With lawmakers back in Concord for the new legislative session, regulations over solar panels are already heating up debate.
After Republican Gov. Chris Sununu vetoed a Democrat-backed bill last year to expand reimbursement for excess solar power sent back to the electric grid — a process known as net metering — the Legislature saw four competing bills emerge this week, all facing gridlock.
Three of them — HB 1481, HB 1402 and HB 1262 — are Republican-sponsored bills introduced as part of Sununu’s new clean energy initiative, which the governor rolled out Monday.
And in the Senate, a successful voice vote Wednesday passed the latest iteration of a Democratic bill Sununu vetoed last year.
This bill, SB 13, would lift the limit on reimbursable electricity from 1 to 5 megawatts.
State Sen. Jay V. Kahn, D-Keene, said the governor is blocking an environmentally friendly savings opportunity for homeowners and businesses, with little to support his claims that raising the cap would make electricity more expensive.
“I think the governor has been lobbied to see the cost side of net metering and has not entertained the savings side from having to add additional saving on distribution and transmission,” Kahn said Thursday.
Kahn, whose district covers most of Cheshire County, said the Granite State’s low net-metering cap makes it hard for businesses to compete in renewable energy renovations with those in neighboring states. He relayed woes from constituents about a 5-megawatt installation in Massachusetts or Vermont costing close to the same as a standard 1-megawatt setup locally.
Unlike Maine, both of those neighbors have highly developed net-metering systems that pay above the market rate for electricity sent back to the grid, with different rates depending on the size of the installation.
The Bay State had 26 times more solar installations finished than New Hampshire in the third quarter of last year, while the Green Mountain State had four times more, according to data from the Solar Energy Industries Association.
In general, net metering for homeowners works similarly to rollover minutes from a cellphone plan.
When the sun is shining, and the home is humming on solar energy, any extra power gets sent back to the grid. That electricity is counted by a meter, and at the end of the month, the homeowner would get a check from an energy provider such as Eversource for their power contribution to the grid writ-large.
For businesses, it works in much the same way, though they more commonly use bigger arrays located on a roof or in a field. These operations run a much higher risk of running up against the 1 megawatt cap than a typical house would.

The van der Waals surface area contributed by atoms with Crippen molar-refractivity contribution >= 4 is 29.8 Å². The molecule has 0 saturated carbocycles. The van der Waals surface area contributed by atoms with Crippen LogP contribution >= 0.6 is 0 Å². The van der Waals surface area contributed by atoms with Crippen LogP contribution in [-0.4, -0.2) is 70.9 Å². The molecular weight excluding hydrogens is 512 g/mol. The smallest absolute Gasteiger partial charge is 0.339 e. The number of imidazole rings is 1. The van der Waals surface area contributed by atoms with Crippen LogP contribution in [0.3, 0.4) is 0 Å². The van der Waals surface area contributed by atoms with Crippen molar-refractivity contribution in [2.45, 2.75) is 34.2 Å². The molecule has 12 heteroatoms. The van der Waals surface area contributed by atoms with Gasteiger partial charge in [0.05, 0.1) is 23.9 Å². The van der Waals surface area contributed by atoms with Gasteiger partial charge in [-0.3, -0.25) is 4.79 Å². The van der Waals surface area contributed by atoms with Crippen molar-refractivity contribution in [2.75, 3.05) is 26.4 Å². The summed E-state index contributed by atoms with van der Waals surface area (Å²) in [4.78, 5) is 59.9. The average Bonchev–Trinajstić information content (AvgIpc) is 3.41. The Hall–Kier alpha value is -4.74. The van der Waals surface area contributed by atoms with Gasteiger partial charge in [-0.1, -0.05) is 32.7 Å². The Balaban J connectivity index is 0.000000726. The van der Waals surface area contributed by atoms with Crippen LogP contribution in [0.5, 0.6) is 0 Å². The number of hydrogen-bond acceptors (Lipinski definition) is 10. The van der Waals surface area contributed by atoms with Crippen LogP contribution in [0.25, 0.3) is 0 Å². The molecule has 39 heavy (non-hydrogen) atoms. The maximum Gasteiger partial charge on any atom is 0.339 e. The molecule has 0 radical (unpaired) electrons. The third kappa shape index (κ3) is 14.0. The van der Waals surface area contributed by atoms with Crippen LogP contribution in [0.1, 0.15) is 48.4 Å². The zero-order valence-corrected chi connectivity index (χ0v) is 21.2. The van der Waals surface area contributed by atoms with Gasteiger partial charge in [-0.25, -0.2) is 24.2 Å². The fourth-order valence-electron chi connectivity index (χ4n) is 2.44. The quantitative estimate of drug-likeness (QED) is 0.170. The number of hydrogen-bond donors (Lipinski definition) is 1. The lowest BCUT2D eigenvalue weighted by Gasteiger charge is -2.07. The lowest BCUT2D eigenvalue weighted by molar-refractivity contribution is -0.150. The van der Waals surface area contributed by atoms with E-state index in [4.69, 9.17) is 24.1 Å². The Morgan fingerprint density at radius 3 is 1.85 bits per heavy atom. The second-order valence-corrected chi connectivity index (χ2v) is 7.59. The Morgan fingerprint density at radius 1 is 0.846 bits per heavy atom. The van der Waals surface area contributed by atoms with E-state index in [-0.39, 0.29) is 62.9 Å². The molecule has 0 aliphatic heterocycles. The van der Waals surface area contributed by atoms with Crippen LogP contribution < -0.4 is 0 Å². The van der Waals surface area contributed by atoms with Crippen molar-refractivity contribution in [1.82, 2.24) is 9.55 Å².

In New Hampshire, businesses and homeowners are currently reimbursed at the company’s retail price up to the cap.
For Kahn, that’s precisely why raising the limit would help make businesses more competitive.
But for Republican state Rep. John Hunt — who said he uses net metering at his self-described “castle” of a home in Rindge — raising the cap could have unintended consequences.
“We should not be doing [net metering] on the backs of residential ratepayers,” Hunt said Thursday. “The nuances of each bill, I’ve gotta get into it. But at the end of the day, the reason these bills are around ... is that people are looking for a windfall.”
Hunt said he supports businesses investing in solar power to be more efficient and environmentally friendly, but argued they would be unfairly benefiting from the power consumption of everyone who does not use solar power.
Sununu, whose office did not respond to a request for comment Thursday, has pursued a similar line of criticism since vetoing last year’s bill, saying that raising the cap on net metering would effectively amount to the general public subsidizing solar-power investments.
As for the three Republican bills he rolled out under his Innovative Clean Energy Plan for 2020, Sununu described them as “a homerun for ratepayers and the environment.”
But the three bills — which range from raising the cap to 5 megawatts but limiting the total of everyone’s reimbursements to 125 percent of all energy produced in the grid (HB 1481), to lifting the cap for municipalities but letting them sell the power only to other local governmental entities (HB 1402) and allowing renewable generators to sell excess power locally instead of raising the cap — have left Kahn skeptical.
He said he has found no evidence raising the cap would result in higher electricity costs for Granite Staters.
Furthermore, he added that the benefit for those who invest in solar power is both financial and environmental, reducing the harm of fossil fuels that would be used for non-hydro-powered electricity otherwise.
The Monadnock Region has seen a high interest in solar renovations, with Keene’s Filtrine Manufacturing announcing Wednesday that its entire plant is now running on a new solar array and a hearing set in Fitzwilliam on a sprawling new one next week.
Nevertheless, Hunt insisted the Democrats are inadvertently pushing for a handout in an effort to put a dent in climate change, adding that not everyone has the resources to invest in solar power.
“At the end of the day, you’re saving money simply because you have that solar,” Hunt said. “Why should you expect other people to subsidize it? Please use that quote.”